Alaska senators introduce bill tackling illegal, unreported and unregulated fishing

Illegal seafood harvests around the world have been an issue for quite some time, and Alaska’s senatorial delegation, along with others, are stepping up to battle the problem.

Alaska’s Republican Sens. Lisa Murkowski and Dan Sullivan, along with a bipartisan coalition of senators from Hawaii, Rhode Island and Mississippi, have introduced a bill, S.1227.

Called the Fighting Foreign Illegal Seafood Harvest (FISH) Act, the bill aims to thwart what’s known as foreign illegal, unreported and unregulated (IUU) fishing by blacklisting offending vessels from U.S. ports and waters, bolstering the U.S. Coast Guard’s enforcement capabilities, and advancing international and bilateral negotiations to achieve enforceable agreements and treaties.

The FISH Act would build on prior landmark rulings against IUU fishing, including the Maritime SAFE Act, authored by Senators Wicker and Chris Coons (D-Del.) and signed into law in December 2019 as part of the National Defense Authorization Act.

“Alaska is the superpower of seafood, the source of roughly two-thirds of all seafood harvested in the United States,” Sullivan said in a statement. “Our fishery’s extraordinary abundance is the result of responsible stewards who’ve followed the rules and sustainably managed this incredible resource. But not all vessels and countries abide by these rules, ravaging fish stocks without regard for other users or future generations—particularly the worst offender, China. My colleagues and I have assembled a package to tackle this foreign threat to the sustainability of our oceans—by ratcheting up inspection and enforcement, raising the costs for the purveyors of foreign illegal fishing, and working with other nations to eliminate any safe harbor for illegal fishermen and their backers. The FISH Act is an all-hands-on-deck effort to crack down on foreign IUU fishing for the sake of our fish, our environment, and our coastal communities.”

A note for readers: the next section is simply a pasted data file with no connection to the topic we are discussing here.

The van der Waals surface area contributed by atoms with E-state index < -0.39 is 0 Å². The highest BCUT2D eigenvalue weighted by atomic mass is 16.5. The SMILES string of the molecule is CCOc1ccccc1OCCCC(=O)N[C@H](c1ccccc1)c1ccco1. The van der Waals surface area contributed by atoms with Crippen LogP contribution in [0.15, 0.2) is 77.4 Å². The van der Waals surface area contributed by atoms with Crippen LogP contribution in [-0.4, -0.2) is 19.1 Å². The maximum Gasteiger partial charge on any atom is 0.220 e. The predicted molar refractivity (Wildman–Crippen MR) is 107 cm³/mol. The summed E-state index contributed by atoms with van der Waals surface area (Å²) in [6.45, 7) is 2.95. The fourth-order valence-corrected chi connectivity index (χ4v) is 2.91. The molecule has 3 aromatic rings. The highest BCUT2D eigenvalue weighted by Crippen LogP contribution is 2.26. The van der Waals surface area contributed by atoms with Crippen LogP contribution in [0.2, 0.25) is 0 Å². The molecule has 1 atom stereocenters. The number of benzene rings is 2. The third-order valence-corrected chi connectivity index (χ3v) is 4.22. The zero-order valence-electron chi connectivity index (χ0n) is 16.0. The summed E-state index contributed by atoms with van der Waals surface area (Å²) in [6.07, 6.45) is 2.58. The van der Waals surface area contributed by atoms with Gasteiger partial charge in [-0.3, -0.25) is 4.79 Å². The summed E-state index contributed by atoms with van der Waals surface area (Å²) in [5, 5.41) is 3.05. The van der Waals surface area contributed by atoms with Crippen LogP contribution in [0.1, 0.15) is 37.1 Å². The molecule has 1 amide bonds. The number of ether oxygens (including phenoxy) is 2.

Sen. Whitehouse, co-founder of the Senate Oceans Caucus, said, “I am pleased to reintroduce the FISH Act with Senator Sullivan, one of my longtime partners on oceans issues. Our bipartisan bill cracks down on illegal fishing operations to level the playing field for Rhode Island fishermen and processors who play by the rules. This all-hands-on-deck approach will help stamp out IUU fishing operations and restore the fisheries that keep our oceans vibrant and healthy.”

On the NOAA Fisheries website, they state, “IUU fishing is a global problem that threatens ocean ecosystems and sustainable fisheries. It also threatens our economic security and the natural resources that are critical to global food security, and it puts law-abiding fishermen and seafood producers in the United States and abroad at a disadvantage.”

The Marine Stewardship Council, a nonprofit that works to end global overfishing and also has a hand in certifying fisheries in Alaska and around the world as sustainable, states on their website, “Billions of people around the world depend on the fishing industry for both their food and livelihoods. For many, sustainable fishing is a necessity, not a luxury. The alternatives are poverty, malnutrition, and hunger.”

They note that 3.3 billion people get at least 20 percent of their daily animal protein intake daily from seafood; 38 million people worldwide are directly employed in harvesting seafood; over 50 percent of the world’s traded seafood comes from developing countries; and up to 10 percent of the global population relies on fisheries for their livelihood.

That makes the IUU fishing an issue worldwide, but especially in Alaska, the largest seafood provider in the U.S.

Cristy Fry can be reached at